== 2022 - Ring of Fire 3 Expedition / DSV Limiting Factor ==
In July 2022, for the fourth year in a row, Karadan Oceanic's deepwater diving system, consisting of a deepwater DSV limiting factor supported by a mothership DSSV pressure drop, returned to Challenger Deep for a dive to Challenger Deep. In early July 2022, Victor Vescovo joined Aaron Newman as a mission specialist for a dive into the Central Pool. On July 5, 2022, Tim McDonald flew into the eastern pool as pilot and Jim Kitchen as mission specialist. On July 8, 2022, Victor Vescovo joined Dylan Taylor as a mission specialist for a dive to the Eastern Pool. Victor Vescovo (15th dive to Challenger Deep) with geographer and oceanographer Dawn Wright as Mission Specialist for the July 12, 2022 dive to 10,919 meters (35,823 feet) in the Western Pool accompanied. Wright operated the world's first sidescan sonar operating at full sea depth to capture detailed images along a short cross-section of the western pool's south wall.
== 1996 and 1998 – Kaikō ==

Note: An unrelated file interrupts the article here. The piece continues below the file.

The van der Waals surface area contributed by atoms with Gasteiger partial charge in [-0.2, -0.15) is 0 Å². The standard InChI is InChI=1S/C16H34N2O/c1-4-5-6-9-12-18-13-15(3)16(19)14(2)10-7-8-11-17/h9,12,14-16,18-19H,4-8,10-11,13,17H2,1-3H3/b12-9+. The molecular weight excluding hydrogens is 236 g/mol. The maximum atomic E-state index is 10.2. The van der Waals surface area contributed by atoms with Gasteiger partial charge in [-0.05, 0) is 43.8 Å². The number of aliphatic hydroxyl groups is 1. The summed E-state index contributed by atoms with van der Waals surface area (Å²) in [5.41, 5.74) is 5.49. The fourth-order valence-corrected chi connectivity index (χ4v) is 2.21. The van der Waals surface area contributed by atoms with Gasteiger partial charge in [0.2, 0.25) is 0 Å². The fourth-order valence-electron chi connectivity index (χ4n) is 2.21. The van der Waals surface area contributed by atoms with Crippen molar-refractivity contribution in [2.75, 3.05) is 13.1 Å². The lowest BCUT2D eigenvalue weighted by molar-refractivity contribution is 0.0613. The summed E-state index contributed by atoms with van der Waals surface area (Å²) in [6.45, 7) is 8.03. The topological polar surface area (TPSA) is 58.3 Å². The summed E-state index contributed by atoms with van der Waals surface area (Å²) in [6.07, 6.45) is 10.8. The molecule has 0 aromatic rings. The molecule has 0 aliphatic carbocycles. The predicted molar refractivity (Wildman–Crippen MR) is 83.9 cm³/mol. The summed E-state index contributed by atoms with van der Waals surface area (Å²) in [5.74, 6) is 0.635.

The Remotely Operated Vehicle (ROV) Kaiko made multiple unmanned descents into the Mariana Trench from the support vessel RV Yokosuka during two expeditions in 1996 and 1998. From February 29th to March 4th, the ROV "Kaikou" dived into the central basin three times, "Kaikou 21" and "Kaikou 23". Depths ranged from 11°22.536'N 142°26.418'E 10,898 meters (35,755 ft) to 11°22.59'N 142°25.848'E 10,896 meters (35,748 ft). #22 and #23 dive north while #21 dives northeast of the deepest waters of the Central Basin. During the 1996 measurements, sampling station temperature (water temperature rises at depth due to adiabatic compression), salinity, and water pressure were 2.6 °C (36.7 °F), 34.7 percent, 1,113 bar (111.3 MPa; 16,140 psi). was. Each is 10,897 m (35,751 ft) deep. Japan's robotic deep-sea probe Kaiko reached near the bottom of the Challenger Deep, breaking the depth record for an unmanned probe. Developed by the Japan Agency for Marine-Earth Science and Technology (JAMSTEC), it was one of the few operating unmanned deep-sea probes capable of diving deeper than 6,000 meters (20,000 feet). At 11°22.39'N, 142°35.54'E, the pressure gauge measured depth of Challenger Deep was 10,911.4 m (35,799 ft) ±3 m (10 ft), the most accurate depth ever measured. considered to be a measurement. According to another source, the maximum depth measured by KAIKO in 1996 was 10,898 meters (35,755 feet) at 11°22.10'N 142°25.85'E, and 10,907 at 11°22.95'N 142°12.42'E in 1998. meters (35,784 feet). The ROV KAIKO was the first vehicle to visit the bottom of the Challenger Deep since the 1960 Bathyscaphe Trieste dive, and was the first to successfully sample sediment and mud from the bottom of the trench. A sample was taken. About 3,000 microorganisms were identified from the samples. Kaikou was wrecked off the coast of Shikoku by Typhoon Changhong on May 29, 2003.